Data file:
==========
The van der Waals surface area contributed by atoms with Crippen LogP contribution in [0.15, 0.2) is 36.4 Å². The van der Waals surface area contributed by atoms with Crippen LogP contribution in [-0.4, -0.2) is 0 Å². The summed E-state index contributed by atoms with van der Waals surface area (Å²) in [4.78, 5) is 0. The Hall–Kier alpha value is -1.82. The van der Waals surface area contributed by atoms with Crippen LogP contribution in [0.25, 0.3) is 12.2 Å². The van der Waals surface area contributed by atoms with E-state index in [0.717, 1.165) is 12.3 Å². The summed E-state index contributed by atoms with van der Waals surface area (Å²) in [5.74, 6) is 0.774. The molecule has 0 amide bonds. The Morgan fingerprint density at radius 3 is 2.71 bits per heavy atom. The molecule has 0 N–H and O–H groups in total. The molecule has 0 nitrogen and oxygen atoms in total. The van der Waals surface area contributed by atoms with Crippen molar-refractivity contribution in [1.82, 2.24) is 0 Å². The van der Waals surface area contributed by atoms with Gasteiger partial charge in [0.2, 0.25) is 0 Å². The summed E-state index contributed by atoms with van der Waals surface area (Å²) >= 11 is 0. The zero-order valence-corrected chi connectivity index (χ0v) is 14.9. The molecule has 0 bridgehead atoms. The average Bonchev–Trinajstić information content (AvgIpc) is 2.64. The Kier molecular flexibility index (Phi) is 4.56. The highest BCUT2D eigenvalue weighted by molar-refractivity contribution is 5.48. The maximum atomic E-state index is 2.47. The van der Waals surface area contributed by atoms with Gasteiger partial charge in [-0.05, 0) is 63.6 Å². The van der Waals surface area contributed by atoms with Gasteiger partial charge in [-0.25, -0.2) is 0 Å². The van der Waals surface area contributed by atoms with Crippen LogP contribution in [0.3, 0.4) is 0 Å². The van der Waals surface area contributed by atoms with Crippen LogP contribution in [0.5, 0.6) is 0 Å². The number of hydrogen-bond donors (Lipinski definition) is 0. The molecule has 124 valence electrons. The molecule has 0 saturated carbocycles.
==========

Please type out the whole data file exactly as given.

The van der Waals surface area contributed by atoms with Crippen LogP contribution in [0.15, 0.2) is 36.4 Å². The van der Waals surface area contributed by atoms with Crippen LogP contribution in [-0.4, -0.2) is 0 Å². The summed E-state index contributed by atoms with van der Waals surface area (Å²) in [4.78, 5) is 0. The Hall–Kier alpha value is -1.82. The van der Waals surface area contributed by atoms with Crippen LogP contribution in [0.25, 0.3) is 12.2 Å². The van der Waals surface area contributed by atoms with E-state index in [0.717, 1.165) is 12.3 Å². The summed E-state index contributed by atoms with van der Waals surface area (Å²) in [5.74, 6) is 0.774. The molecule has 0 amide bonds. The Morgan fingerprint density at radius 3 is 2.71 bits per heavy atom. The molecule has 0 N–H and O–H groups in total. The molecule has 0 nitrogen and oxygen atoms in total. The van der Waals surface area contributed by atoms with Crippen molar-refractivity contribution in [1.82, 2.24) is 0 Å². The van der Waals surface area contributed by atoms with Gasteiger partial charge in [0.2, 0.25) is 0 Å². The summed E-state index contributed by atoms with van der Waals surface area (Å²) >= 11 is 0. The zero-order valence-corrected chi connectivity index (χ0v) is 14.9. The molecule has 0 bridgehead atoms. The average Bonchev–Trinajstić information content (AvgIpc) is 2.64. The Kier molecular flexibility index (Phi) is 4.56. The highest BCUT2D eigenvalue weighted by molar-refractivity contribution is 5.48. The maximum atomic E-state index is 2.47. The van der Waals surface area contributed by atoms with Gasteiger partial charge in [-0.05, 0) is 63.6 Å². The van der Waals surface area contributed by atoms with Gasteiger partial charge in [-0.25, -0.2) is 0 Å². The van der Waals surface area contributed by atoms with Crippen LogP contribution in [0.3, 0.4) is 0 Å². The van der Waals surface area contributed by atoms with Crippen LogP contribution in [0.5, 0.6) is 0 Å². The number of hydrogen-bond donors (Lipinski definition) is 0. The molecule has 124 valence electrons. The molecule has 0 saturated carbocycles.